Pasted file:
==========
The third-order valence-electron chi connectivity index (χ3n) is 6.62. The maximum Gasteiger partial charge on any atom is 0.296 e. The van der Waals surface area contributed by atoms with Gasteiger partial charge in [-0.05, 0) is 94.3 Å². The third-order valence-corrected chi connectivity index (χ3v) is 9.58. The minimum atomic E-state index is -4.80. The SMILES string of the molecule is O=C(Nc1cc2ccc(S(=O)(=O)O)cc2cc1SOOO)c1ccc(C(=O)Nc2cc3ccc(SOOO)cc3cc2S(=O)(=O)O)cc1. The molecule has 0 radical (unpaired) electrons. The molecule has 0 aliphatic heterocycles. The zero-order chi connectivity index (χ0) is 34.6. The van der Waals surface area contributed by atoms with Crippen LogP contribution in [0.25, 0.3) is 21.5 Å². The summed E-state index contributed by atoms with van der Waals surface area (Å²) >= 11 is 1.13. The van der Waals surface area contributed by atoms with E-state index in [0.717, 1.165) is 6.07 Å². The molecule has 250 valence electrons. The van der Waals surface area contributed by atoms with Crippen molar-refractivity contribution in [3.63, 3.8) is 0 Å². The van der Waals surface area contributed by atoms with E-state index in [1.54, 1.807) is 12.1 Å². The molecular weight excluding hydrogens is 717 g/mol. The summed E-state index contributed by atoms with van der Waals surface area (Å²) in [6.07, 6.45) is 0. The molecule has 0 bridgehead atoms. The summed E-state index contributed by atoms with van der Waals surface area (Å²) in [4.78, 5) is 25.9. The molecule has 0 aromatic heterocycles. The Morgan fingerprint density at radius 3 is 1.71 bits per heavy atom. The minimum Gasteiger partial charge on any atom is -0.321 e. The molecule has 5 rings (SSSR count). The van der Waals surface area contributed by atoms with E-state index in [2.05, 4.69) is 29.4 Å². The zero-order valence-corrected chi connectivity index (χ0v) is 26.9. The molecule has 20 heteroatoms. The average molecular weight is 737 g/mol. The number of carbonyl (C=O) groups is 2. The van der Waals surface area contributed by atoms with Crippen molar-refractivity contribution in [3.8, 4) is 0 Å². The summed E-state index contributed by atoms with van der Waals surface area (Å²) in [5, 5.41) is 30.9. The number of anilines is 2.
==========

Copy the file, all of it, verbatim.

The third-order valence-electron chi connectivity index (χ3n) is 6.62. The maximum Gasteiger partial charge on any atom is 0.296 e. The van der Waals surface area contributed by atoms with Gasteiger partial charge in [-0.05, 0) is 94.3 Å². The third-order valence-corrected chi connectivity index (χ3v) is 9.58. The minimum atomic E-state index is -4.80. The SMILES string of the molecule is O=C(Nc1cc2ccc(S(=O)(=O)O)cc2cc1SOOO)c1ccc(C(=O)Nc2cc3ccc(SOOO)cc3cc2S(=O)(=O)O)cc1. The molecule has 0 radical (unpaired) electrons. The molecule has 0 aliphatic heterocycles. The zero-order chi connectivity index (χ0) is 34.6. The van der Waals surface area contributed by atoms with Crippen LogP contribution in [0.25, 0.3) is 21.5 Å². The summed E-state index contributed by atoms with van der Waals surface area (Å²) >= 11 is 1.13. The van der Waals surface area contributed by atoms with E-state index in [0.717, 1.165) is 6.07 Å². The molecule has 250 valence electrons. The van der Waals surface area contributed by atoms with Crippen molar-refractivity contribution in [3.63, 3.8) is 0 Å². The van der Waals surface area contributed by atoms with E-state index in [1.54, 1.807) is 12.1 Å². The molecular weight excluding hydrogens is 717 g/mol. The summed E-state index contributed by atoms with van der Waals surface area (Å²) in [6.07, 6.45) is 0. The molecule has 0 bridgehead atoms. The summed E-state index contributed by atoms with van der Waals surface area (Å²) in [4.78, 5) is 25.9. The molecule has 0 aromatic heterocycles. The Morgan fingerprint density at radius 3 is 1.71 bits per heavy atom. The minimum Gasteiger partial charge on any atom is -0.321 e. The molecule has 5 rings (SSSR count). The van der Waals surface area contributed by atoms with E-state index in [2.05, 4.69) is 29.4 Å². The zero-order valence-corrected chi connectivity index (χ0v) is 26.9. The molecule has 20 heteroatoms. The average molecular weight is 737 g/mol. The number of carbonyl (C=O) groups is 2. The van der Waals surface area contributed by atoms with Crippen molar-refractivity contribution in [3.8, 4) is 0 Å². The summed E-state index contributed by atoms with van der Waals surface area (Å²) in [5, 5.41) is 30.9. The number of anilines is 2.